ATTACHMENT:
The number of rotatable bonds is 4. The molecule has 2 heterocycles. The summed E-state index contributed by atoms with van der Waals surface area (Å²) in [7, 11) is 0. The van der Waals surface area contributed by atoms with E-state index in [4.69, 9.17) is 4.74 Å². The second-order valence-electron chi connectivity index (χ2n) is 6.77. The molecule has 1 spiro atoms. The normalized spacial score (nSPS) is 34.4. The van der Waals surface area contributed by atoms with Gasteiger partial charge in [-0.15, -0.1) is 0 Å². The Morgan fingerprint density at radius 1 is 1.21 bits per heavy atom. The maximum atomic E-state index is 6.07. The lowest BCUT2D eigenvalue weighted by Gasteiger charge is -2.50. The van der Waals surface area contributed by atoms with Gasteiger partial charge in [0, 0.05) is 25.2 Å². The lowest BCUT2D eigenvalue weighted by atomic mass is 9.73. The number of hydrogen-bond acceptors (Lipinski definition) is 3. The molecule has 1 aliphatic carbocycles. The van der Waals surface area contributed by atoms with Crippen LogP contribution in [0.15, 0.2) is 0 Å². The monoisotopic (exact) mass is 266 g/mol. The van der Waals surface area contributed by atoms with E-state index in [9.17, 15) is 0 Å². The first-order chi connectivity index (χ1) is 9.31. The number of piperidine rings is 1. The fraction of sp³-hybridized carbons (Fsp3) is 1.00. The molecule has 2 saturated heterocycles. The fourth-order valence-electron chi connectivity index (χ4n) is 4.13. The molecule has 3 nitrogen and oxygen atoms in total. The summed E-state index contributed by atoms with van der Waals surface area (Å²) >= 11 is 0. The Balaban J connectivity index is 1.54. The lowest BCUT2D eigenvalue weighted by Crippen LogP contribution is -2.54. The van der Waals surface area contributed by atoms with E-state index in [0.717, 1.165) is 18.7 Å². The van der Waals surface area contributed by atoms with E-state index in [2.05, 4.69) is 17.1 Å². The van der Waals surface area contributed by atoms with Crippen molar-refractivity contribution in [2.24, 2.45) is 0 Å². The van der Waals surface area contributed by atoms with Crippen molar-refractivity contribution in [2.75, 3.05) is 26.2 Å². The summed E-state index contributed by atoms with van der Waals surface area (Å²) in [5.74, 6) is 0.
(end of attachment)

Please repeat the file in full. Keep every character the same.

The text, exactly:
The number of rotatable bonds is 4. The molecule has 2 heterocycles. The summed E-state index contributed by atoms with van der Waals surface area (Å²) in [7, 11) is 0. The van der Waals surface area contributed by atoms with E-state index in [4.69, 9.17) is 4.74 Å². The second-order valence-electron chi connectivity index (χ2n) is 6.77. The molecule has 1 spiro atoms. The normalized spacial score (nSPS) is 34.4. The van der Waals surface area contributed by atoms with Gasteiger partial charge in [-0.15, -0.1) is 0 Å². The Morgan fingerprint density at radius 1 is 1.21 bits per heavy atom. The maximum atomic E-state index is 6.07. The lowest BCUT2D eigenvalue weighted by Gasteiger charge is -2.50. The van der Waals surface area contributed by atoms with Gasteiger partial charge in [0, 0.05) is 25.2 Å². The lowest BCUT2D eigenvalue weighted by atomic mass is 9.73. The number of hydrogen-bond acceptors (Lipinski definition) is 3. The molecule has 1 aliphatic carbocycles. The van der Waals surface area contributed by atoms with Crippen LogP contribution in [0.15, 0.2) is 0 Å². The monoisotopic (exact) mass is 266 g/mol. The van der Waals surface area contributed by atoms with E-state index in [9.17, 15) is 0 Å². The first-order chi connectivity index (χ1) is 9.31. The number of piperidine rings is 1. The fraction of sp³-hybridized carbons (Fsp3) is 1.00. The molecule has 2 saturated heterocycles. The fourth-order valence-electron chi connectivity index (χ4n) is 4.13. The molecule has 3 nitrogen and oxygen atoms in total. The summed E-state index contributed by atoms with van der Waals surface area (Å²) >= 11 is 0. The Balaban J connectivity index is 1.54. The lowest BCUT2D eigenvalue weighted by Crippen LogP contribution is -2.54. The van der Waals surface area contributed by atoms with E-state index in [0.717, 1.165) is 18.7 Å². The van der Waals surface area contributed by atoms with E-state index in [2.05, 4.69) is 17.1 Å². The van der Waals surface area contributed by atoms with Crippen molar-refractivity contribution in [2.24, 2.45) is 0 Å². The van der Waals surface area contributed by atoms with Crippen molar-refractivity contribution in [2.75, 3.05) is 26.2 Å². The summed E-state index contributed by atoms with van der Waals surface area (Å²) in [5.74, 6) is 0.